Family Law

We Are Amicable So We Don’t Need Lawyers… Do We?

Consent Orders

It’s the phrase we hear all too often. However, reaching an agreement with your former spouse before knowing how the law applies to you can be catastrophic.

Why? Because you don’t know what you don’t know.

It is a common misconception that getting advice from a family lawyer after separation is not needed when people are amicable or that it will always lead to conflict and Court battles. This is simply untrue. In fact, we would estimate that at least  85% of our cases are amicable separations.

People only ever hear about the horror story breakups. Not that Jack and Jill each received legal advice, were able to sort out an agreement that worked for the both of them, and move on with their lives.

Why can’t we just agree without getting legal advice?

If you want your agreement to become a formal and binding Order, you must apply to the Court for ‘Consent Orders’.

Unfortunately, we have seen many cases where people have informally agreed to something that they should not have. For example, when people agree to divide the property or parenting arrangements for their children that are well above or well under what they are entitled to. Another common problem is where people agree to something that will never work practically.

In our experience, the separated couple will spend more money and experience emotional cost that could have been avoided.

What should we do after separation?

We recommend that each party meet with a lawyer to receive initial legal advice when they are ready to do so after separation, and before discussing an agreement.

No, it’s not because we want to make money or increase conflict; in fact, it’s quite the opposite.

Rather, the meeting will inform people about their rights, responsibilities and options available to them. The separated couple will as a result have a much greater chance of reaching an agreement.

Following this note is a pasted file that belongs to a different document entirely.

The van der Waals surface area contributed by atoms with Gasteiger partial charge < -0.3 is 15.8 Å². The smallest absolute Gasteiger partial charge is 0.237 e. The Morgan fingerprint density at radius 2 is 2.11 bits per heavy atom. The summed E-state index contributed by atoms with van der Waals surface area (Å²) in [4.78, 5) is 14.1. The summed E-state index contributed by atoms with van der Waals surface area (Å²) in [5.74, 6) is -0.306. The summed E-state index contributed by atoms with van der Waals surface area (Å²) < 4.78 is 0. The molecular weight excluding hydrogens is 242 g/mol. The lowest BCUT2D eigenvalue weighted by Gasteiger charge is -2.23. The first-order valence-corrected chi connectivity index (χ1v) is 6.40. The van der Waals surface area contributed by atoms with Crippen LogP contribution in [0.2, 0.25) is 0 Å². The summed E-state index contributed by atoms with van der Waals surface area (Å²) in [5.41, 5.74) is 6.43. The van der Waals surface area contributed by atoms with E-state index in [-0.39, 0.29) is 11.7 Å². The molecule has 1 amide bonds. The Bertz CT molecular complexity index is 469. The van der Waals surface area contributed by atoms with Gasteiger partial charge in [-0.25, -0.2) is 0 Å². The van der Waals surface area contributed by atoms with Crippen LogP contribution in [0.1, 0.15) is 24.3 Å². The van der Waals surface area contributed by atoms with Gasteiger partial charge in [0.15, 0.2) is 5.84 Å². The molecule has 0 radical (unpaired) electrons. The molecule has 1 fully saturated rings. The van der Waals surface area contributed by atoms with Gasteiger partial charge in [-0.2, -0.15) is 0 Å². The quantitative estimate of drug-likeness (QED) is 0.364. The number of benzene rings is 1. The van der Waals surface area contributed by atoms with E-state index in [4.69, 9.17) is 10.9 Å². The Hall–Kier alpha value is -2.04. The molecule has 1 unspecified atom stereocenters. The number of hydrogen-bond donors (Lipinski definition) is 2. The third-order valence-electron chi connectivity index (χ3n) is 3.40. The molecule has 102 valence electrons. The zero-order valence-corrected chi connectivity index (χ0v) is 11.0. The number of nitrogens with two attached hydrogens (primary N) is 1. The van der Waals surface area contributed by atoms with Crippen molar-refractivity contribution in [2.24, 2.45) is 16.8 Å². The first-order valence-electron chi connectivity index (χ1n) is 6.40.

So, what if we reach an agreement after receiving legal advice?

You and your former spouse should record your agreement about any of the following issues in Consent Orders:

– the division of property (otherwise known as property settlement);

spousal maintenance; and/or

parenting arrangements.

What are Consent Orders?

When a separated couple reaches an agreement about the above issues, Consent Orders are a collection of legal documents that are prepared by lawyer(s) to formalise that agreement. The documents will set out your agreement as well as your personal and financial details so the Court can consider if the agreement is fair and workable.

You and your former spouse can apply for Consent Orders without either of you (or your lawyers) ever having to physically attend Court.

Instead, Consent Orders will be filed in the Court. You will be notified that the Consent Orders are approved when the Court posts a sealed Order to you (or your lawyer).

What are the benefits of Consent Orders?

Cost effective

Consent Orders are almost always the most cost-effective option.

Duty exemptions

Another added benefit of using Consent Orders is that there are exemptions to paying duty on transfers of assets between spouses.

Legally binding 

You and your former spouse will have a legal obligation to follow the agreement in the Consent Orders.  Without Consent Orders, your former spouse can chose not to obey the agreement at any time without consequence.


Consent Orders will formalise your separation. This will ensure that your former spouse cannot come back in the future and try to change the agreement, unless in extraordinary circumstances.

What will it cost me to get Consent Orders?

It will depend how complex your case is. We will be able to provide you with an estimate of costs as part of the initial legal advice.

At Martens Legal we offer a fixed fee initial meeting of $300 including GST.

Would you like further information?

For further information on Consent Orders, please contact us today or book an appointment online.

By Tegan Martens
Director & Principal Family Lawyer
Martens Legal


The information contained on this site is for general guidance only.  No person should act or refrain from acting on the basis of such information.  Appropriate professional advice should be sought based upon your particular circumstances.